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December 27, 2016

Pride

by Franz Patrick


Pride (2014)
★★★ / ★★★★

Historical comedy-drama “Pride,” based on the screenplay by Stephen Beresford and directed by Matthew Warchus, is a picture that exudes a lot of joy in humanity. It does a commendable job of juggling more than half a dozen characters, almost all of them fascinating, as it attempts to delve into the many struggles the LGBTQ community experiences in 1984 London as well as the political and economic battles that transpire during the British miners’ strike.

There is great energy in the way the picture is shot. Standouts are moments when the camera stands still and the audience is forced to observe how people interact, whether they are from the same community or from outside of each other’s comfort zones. Conversely, when two people are speaking to one another and they are front center, there is almost always something going on in the background that is worth appreciating. These two approaches construct a most convincing reality. We get the impression that we are looking at real lives unfolding.

Just about all performers offer something special to the project. For instance, Paddy Considine plays one of the leaders of the National Union of Mineworkers. His character, Dai, is the first to interact with the members of the LGSM (Lesbian and Gays Support the Miners) in person and Considine plays the character with a level of appreciation mixed with a whiff of uneasiness. Because Dai comes from a community where gays and lesbians are hated, feared, looked down upon, we constantly wonder—at least initially—what he’s thinking or whether he really means the words he utters. A highly moving speech at a gay club very early on in the picture is a great surprise.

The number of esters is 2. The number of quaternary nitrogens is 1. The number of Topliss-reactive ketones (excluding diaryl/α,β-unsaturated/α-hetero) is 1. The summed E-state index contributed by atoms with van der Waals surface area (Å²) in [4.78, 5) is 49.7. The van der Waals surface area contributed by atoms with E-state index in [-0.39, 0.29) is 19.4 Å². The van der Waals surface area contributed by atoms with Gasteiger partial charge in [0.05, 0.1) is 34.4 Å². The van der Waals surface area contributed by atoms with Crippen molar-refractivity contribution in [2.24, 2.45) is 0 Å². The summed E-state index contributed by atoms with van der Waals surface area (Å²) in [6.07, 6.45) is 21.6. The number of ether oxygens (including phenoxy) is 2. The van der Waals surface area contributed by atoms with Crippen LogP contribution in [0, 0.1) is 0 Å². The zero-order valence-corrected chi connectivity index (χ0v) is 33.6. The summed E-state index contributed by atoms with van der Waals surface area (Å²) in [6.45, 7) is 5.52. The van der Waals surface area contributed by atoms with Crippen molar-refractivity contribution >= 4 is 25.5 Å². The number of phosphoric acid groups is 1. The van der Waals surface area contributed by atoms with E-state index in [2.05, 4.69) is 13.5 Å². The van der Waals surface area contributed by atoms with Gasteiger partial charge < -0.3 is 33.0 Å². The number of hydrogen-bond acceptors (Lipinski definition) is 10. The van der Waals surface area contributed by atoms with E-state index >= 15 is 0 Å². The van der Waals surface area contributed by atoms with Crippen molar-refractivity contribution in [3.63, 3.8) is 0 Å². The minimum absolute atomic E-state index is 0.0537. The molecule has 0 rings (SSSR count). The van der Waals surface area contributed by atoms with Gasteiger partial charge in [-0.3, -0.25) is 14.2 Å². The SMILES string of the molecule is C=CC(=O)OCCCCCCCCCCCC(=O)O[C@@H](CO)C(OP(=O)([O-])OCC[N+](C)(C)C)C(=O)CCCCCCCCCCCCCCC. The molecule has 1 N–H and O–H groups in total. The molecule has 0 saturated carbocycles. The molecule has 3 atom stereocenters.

Most surprising is Jessica Gunning who plays Siân James, a future Welsh politician. American comedy-dramas might have had a joke a two (or ten) about the character’s weight or something along the lines of such foolishness but not here. Gunning plays Siân with charisma, intelligence, and fierce personality. Small moments when we see her serving her community go a long way. There is purpose in the way she moves, the way she looks at people, how she communicates her words. I found that when she is not on screen, my mind would go to her and wonder about her next great line delivery.

The film might have improved in ironing out the struggles of Mark Ashton (Ben Schnetzer), founder of the LGSM, especially during the third act where Mark undergoes a sudden and heavy demoralization. I found the change confusing, unconvincing, and quite out of character for something so strong, vibrant, outspoken. I felt as though perhaps there were two or three scenes that did not make it through the cutting floor that should have made it into the final product. Still, Schnetzer is a solid casting choice because he has a commanding presence.

“Pride” explores just about every definition of the word and what it means to the LGBTQ community and miners community, including those who hate a particular group. Though the film has a dramatic core, it also offers plenty of hilarious moments especially when older, Welsh ladies (spearheaded by the great Imelda Staunton) visit different kinds of gay bars or clubs. Viewers are challenged not to smile when very masculine, “man’s man” miners (and their wives) are entertained by a drag-queen-at-heart as he performs a disco number.

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